To Do or not To Do

The big red atheist button

This topic contains 18 replies, has 8 voices, and was last updated by  tom sarbeck 1 year, 9 months ago.

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  • #1091

    Davis
    Participant

    A big red button in front of you. You know with certainty that if you pushed it…people would stop believing in Gods … (though some would still believe in woo of all sorts). Are you tempted … to say “yeah…let’s push it”? Would you? What would keep you from pushing it? What would the world be like if someone did push it?

    Dawkins gives it a try…not a very profound explanation…but it’s hard to disagree with what he say’s.

    But what about you?

    • This topic was modified 3 years, 8 months ago by  Davis.
    • This topic was modified 3 years, 8 months ago by  Davis.
    • This topic was modified 3 years, 8 months ago by  Davis.
    #1104

    .
    Participant

    I don’t think so. The ability to erase someone’s belief system without them wrestling with it themselves and coming to their own conclusions could have serious ramifications that I’m not prepared to be responsible for.

    #1105

    Simon Mathews
    Participant

    I understand where @bellerose is coming from because that was my exact first reaction too. It seems better that someone works through stuff than it is magically removed.

    However, given the button is magical and therefore could not only remove belief in God but any memory of that belief I would do it. Everyone would then be free to re-form that belief if it made sense to them.

    My reasoning is two-fold. The first is that many adults believe in God without question because that’s what they were taught when they were children. They should re-evaluate this belief when they become adult (as we all should with our beliefs) and most religious institutions do not encourage this.

    The second is that if people wish to believe in Gods (and they usually do) perhaps in this day and age they might come up with something less silly and more socially relevant than the doctrines of, e.g., Christianity or Islam that were written thousands of years ago.

    Human nature has not changed much in all that time (evolution doesn’t move at that pace) but thank goodness that societal mores have moved on. I think the Gods and rules that would be forthcoming this time would be more admirable.

    One thing I absolutely wouldn’t want to do is, following the button push (a bit like a system restart) prevent people from being able to believe in God’s. That’s a bit 1984 for me.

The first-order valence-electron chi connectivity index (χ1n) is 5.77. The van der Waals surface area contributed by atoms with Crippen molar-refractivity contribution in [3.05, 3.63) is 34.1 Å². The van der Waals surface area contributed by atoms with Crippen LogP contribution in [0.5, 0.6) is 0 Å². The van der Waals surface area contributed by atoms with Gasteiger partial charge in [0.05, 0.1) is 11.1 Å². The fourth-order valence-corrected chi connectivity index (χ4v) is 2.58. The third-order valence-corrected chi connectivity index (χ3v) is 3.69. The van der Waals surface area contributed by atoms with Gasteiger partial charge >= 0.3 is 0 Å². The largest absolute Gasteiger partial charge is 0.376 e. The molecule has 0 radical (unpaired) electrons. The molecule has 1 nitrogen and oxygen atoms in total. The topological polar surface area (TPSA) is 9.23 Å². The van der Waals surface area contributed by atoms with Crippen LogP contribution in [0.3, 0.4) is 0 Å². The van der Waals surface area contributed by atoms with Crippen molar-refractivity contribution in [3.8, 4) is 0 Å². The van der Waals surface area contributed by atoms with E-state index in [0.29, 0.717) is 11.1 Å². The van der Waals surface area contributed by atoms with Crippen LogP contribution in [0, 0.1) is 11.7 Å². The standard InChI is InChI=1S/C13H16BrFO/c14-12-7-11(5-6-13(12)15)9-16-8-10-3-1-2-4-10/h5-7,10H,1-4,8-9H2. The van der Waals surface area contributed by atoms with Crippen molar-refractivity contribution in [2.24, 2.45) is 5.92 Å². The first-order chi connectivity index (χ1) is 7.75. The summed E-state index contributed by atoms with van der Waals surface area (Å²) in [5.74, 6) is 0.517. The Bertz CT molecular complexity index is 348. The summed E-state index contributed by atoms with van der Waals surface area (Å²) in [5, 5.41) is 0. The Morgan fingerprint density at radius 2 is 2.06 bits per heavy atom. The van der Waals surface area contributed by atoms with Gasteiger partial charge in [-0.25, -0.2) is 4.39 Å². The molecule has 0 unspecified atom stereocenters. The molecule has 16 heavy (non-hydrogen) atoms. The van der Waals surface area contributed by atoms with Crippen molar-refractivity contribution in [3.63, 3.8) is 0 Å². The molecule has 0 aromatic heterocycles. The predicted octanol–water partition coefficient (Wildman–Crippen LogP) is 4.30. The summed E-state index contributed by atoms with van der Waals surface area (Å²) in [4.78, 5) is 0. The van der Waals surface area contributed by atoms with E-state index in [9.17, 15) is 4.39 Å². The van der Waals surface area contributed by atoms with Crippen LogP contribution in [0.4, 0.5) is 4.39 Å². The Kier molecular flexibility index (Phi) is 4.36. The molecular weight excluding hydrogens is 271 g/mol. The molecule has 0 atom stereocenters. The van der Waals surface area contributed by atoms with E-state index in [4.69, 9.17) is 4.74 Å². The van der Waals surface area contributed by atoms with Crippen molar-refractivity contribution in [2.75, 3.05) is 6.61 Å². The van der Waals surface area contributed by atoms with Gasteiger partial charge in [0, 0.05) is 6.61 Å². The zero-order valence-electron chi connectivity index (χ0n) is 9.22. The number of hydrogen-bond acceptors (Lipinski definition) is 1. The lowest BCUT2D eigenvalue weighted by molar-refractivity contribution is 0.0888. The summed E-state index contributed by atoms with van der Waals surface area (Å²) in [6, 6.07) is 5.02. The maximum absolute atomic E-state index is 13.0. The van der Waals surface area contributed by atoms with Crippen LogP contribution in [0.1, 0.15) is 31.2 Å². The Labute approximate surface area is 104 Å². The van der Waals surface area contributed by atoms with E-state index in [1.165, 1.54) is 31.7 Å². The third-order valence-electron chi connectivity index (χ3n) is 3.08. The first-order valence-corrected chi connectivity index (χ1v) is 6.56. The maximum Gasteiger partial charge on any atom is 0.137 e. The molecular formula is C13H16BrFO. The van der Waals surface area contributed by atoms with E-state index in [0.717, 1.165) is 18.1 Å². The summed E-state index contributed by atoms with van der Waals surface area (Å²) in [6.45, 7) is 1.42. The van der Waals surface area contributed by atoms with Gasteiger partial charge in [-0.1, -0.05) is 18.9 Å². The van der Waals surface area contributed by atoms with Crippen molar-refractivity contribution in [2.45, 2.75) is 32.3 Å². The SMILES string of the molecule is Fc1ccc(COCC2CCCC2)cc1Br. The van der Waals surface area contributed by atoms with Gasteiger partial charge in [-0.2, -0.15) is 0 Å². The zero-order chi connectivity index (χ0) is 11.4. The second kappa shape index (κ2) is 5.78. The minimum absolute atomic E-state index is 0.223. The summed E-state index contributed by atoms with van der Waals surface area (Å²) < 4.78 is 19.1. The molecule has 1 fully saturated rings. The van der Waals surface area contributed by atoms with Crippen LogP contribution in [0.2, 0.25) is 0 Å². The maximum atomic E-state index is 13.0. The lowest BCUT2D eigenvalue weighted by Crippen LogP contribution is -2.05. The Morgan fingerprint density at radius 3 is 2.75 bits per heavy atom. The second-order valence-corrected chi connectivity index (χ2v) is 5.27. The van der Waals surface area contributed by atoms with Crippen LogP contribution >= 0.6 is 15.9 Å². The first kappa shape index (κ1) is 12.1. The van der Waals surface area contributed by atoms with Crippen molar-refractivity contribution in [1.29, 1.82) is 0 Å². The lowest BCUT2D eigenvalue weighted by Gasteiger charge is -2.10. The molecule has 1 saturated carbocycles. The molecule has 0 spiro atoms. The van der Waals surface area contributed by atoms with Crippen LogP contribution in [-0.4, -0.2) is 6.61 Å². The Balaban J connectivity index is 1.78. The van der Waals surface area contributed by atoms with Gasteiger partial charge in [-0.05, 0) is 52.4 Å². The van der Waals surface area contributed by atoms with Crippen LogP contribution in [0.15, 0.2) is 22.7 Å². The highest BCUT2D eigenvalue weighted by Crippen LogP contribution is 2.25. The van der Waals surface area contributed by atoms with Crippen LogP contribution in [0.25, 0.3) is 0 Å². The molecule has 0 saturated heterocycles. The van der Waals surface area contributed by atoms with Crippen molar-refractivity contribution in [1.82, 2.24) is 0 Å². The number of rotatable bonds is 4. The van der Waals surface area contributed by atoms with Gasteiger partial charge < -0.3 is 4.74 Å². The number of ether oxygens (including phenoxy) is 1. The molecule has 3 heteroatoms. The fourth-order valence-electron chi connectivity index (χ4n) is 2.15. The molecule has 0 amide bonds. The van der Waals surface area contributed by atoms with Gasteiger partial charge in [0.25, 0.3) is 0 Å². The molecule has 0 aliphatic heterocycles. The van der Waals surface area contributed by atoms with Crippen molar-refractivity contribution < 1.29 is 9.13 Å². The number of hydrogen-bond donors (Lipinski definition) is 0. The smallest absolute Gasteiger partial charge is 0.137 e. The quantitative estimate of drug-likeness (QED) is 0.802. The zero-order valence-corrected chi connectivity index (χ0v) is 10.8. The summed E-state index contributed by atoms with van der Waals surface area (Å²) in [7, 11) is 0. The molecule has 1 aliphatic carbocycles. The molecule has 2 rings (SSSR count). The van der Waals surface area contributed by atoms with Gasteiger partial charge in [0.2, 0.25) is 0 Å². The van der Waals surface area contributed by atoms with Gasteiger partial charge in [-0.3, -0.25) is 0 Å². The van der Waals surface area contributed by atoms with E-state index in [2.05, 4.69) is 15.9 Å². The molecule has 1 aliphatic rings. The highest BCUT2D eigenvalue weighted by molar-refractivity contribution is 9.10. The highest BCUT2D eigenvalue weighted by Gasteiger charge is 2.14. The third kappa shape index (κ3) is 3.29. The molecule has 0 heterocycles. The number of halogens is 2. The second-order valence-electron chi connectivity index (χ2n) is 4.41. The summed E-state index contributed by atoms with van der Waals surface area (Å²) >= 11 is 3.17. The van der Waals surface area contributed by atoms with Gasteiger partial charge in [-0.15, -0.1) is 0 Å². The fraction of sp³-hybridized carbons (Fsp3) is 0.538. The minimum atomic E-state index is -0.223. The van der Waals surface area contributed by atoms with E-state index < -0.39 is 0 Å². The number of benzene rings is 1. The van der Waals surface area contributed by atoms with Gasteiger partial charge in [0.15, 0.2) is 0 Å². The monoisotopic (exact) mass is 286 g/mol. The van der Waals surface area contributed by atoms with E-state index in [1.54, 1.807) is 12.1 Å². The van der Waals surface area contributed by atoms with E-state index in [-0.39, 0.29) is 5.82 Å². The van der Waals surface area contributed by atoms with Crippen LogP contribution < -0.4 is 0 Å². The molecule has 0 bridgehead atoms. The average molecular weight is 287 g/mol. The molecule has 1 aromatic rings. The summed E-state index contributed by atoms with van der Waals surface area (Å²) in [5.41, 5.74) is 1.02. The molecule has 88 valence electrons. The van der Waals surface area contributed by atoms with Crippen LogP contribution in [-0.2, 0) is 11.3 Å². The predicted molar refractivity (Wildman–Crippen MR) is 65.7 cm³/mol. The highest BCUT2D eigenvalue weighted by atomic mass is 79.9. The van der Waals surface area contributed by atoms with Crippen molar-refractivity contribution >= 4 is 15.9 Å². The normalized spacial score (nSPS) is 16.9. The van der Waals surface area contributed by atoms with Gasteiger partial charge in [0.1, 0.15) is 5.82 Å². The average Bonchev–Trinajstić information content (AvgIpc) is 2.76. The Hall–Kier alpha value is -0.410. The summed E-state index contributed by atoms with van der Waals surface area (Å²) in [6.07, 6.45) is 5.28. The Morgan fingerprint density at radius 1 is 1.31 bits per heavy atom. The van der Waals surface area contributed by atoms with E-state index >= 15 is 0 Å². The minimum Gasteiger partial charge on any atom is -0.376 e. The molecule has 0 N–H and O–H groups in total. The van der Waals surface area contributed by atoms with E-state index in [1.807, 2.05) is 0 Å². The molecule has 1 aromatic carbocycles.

• This reply was modified 3 years, 8 months ago by  Simon Mathews.
    • This reply was modified 3 years, 8 months ago by  Simon Mathews.
    #1110

    .
    Participant

    Anything that is handed to you on a silver platter is worth nothing. Anything that is pressed upon you without a choice is a violation. Anything that is forced upon you with out your knowledge that manipulates your mind is a breech of human rights.

    Anything that is given to you that you don’t have to work for is meaningless.

    #1144

    Davis
    Participant

    I understand hesitating both ways Simon and Belle. Let’s ask the inverse. Would you appreciate anyone removing any beliefs (rational or not), personal tastes, memories or now defunct/discredited ideas/knowledge from your mind? Would the fact that it wasn’t personally tailored for you but done en masse by a dictator with his finger on a button make it more or less acceptable?

      • This reply was modified 3 years, 8 months ago by  Davis.
      #1146

      Strega
      Moderator

      Or worse, someone pushing a big red button to make all atheists born-again Christians. Keep your damn buttons!

      I think the effect of pressing your button, @davis, would be instant madness and mayhem, maybe decades later settling in to some kind of improvement, but at what cost? You can’t throw away the crutches before you heal the patient.

      Societies are structured on interdependent supporting factors, of which religion is one. Cut religion out in a flash, and many structures would collapse. I can’t see a way it could work instantaneously.

      Now a red button that graduated the process across 20 years might be more of a temptation! But no. I don’t want that kind of power to exist at all, let alone to wield it myself.

      #1149

      .
      Participant